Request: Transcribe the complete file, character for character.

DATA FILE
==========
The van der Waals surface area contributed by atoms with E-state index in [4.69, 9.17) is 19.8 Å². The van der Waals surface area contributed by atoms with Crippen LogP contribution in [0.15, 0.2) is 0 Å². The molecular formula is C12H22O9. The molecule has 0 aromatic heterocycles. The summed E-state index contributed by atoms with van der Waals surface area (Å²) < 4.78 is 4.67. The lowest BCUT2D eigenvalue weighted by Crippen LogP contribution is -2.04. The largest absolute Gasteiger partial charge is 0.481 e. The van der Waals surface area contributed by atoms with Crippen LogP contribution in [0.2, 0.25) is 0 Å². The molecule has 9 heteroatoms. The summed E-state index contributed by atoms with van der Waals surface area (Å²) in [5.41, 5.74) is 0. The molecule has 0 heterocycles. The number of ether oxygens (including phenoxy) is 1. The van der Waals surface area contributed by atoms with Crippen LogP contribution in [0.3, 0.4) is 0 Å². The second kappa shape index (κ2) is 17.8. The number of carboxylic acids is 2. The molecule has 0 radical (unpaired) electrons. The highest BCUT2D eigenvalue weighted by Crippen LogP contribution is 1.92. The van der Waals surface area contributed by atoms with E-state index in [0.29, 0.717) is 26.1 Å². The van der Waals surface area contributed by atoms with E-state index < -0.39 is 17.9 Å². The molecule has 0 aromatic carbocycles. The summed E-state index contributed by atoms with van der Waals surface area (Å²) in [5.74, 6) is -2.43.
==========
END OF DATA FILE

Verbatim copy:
The van der Waals surface area contributed by atoms with E-state index in [4.69, 9.17) is 19.8 Å². The van der Waals surface area contributed by atoms with Crippen LogP contribution in [0.15, 0.2) is 0 Å². The molecular formula is C12H22O9. The molecule has 0 aromatic heterocycles. The summed E-state index contributed by atoms with van der Waals surface area (Å²) < 4.78 is 4.67. The lowest BCUT2D eigenvalue weighted by Crippen LogP contribution is -2.04. The largest absolute Gasteiger partial charge is 0.481 e. The van der Waals surface area contributed by atoms with Crippen LogP contribution in [0.2, 0.25) is 0 Å². The molecule has 9 heteroatoms. The summed E-state index contributed by atoms with van der Waals surface area (Å²) in [5.41, 5.74) is 0. The molecule has 0 heterocycles. The number of ether oxygens (including phenoxy) is 1. The van der Waals surface area contributed by atoms with Crippen LogP contribution in [0.3, 0.4) is 0 Å². The second kappa shape index (κ2) is 17.8. The number of carboxylic acids is 2. The molecule has 0 radical (unpaired) electrons. The highest BCUT2D eigenvalue weighted by Crippen LogP contribution is 1.92. The van der Waals surface area contributed by atoms with E-state index in [0.29, 0.717) is 26.1 Å². The van der Waals surface area contributed by atoms with E-state index < -0.39 is 17.9 Å². The molecule has 0 aromatic carbocycles. The summed E-state index contributed by atoms with van der Waals surface area (Å²) in [5.74, 6) is -2.43.